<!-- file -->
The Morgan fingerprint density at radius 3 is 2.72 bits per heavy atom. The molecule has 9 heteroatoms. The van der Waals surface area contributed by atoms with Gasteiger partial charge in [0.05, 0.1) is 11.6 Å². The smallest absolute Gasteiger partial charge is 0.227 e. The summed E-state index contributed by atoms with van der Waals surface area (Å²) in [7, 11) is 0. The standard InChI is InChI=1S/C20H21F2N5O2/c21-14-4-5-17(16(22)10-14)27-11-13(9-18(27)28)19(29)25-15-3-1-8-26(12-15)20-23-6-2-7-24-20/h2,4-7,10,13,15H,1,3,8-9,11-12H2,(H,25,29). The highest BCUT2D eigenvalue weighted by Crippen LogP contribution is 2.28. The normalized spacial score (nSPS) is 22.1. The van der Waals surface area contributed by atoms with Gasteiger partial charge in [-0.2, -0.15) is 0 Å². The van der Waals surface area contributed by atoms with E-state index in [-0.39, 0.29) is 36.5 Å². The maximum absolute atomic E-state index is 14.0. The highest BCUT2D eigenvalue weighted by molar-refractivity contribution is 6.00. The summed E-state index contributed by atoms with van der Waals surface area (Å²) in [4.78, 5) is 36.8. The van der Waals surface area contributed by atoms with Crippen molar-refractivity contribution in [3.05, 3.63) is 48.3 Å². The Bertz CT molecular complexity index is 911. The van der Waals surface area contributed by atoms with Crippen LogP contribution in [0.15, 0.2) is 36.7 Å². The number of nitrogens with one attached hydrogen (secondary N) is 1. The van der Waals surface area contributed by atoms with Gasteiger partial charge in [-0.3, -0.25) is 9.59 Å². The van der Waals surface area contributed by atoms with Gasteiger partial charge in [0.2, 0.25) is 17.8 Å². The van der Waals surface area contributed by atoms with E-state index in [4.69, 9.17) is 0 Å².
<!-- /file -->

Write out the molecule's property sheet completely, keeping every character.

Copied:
The Morgan fingerprint density at radius 3 is 2.72 bits per heavy atom. The molecule has 9 heteroatoms. The van der Waals surface area contributed by atoms with Gasteiger partial charge in [0.05, 0.1) is 11.6 Å². The smallest absolute Gasteiger partial charge is 0.227 e. The summed E-state index contributed by atoms with van der Waals surface area (Å²) in [7, 11) is 0. The standard InChI is InChI=1S/C20H21F2N5O2/c21-14-4-5-17(16(22)10-14)27-11-13(9-18(27)28)19(29)25-15-3-1-8-26(12-15)20-23-6-2-7-24-20/h2,4-7,10,13,15H,1,3,8-9,11-12H2,(H,25,29). The highest BCUT2D eigenvalue weighted by Crippen LogP contribution is 2.28. The normalized spacial score (nSPS) is 22.1. The van der Waals surface area contributed by atoms with Gasteiger partial charge in [-0.2, -0.15) is 0 Å². The van der Waals surface area contributed by atoms with E-state index in [-0.39, 0.29) is 36.5 Å². The maximum absolute atomic E-state index is 14.0. The highest BCUT2D eigenvalue weighted by molar-refractivity contribution is 6.00. The summed E-state index contributed by atoms with van der Waals surface area (Å²) in [4.78, 5) is 36.8. The van der Waals surface area contributed by atoms with Crippen molar-refractivity contribution in [3.05, 3.63) is 48.3 Å². The Bertz CT molecular complexity index is 911. The van der Waals surface area contributed by atoms with Crippen LogP contribution in [0.15, 0.2) is 36.7 Å². The number of nitrogens with one attached hydrogen (secondary N) is 1. The van der Waals surface area contributed by atoms with Gasteiger partial charge in [-0.3, -0.25) is 9.59 Å². The van der Waals surface area contributed by atoms with Gasteiger partial charge in [0.2, 0.25) is 17.8 Å². The van der Waals surface area contributed by atoms with E-state index in [4.69, 9.17) is 0 Å².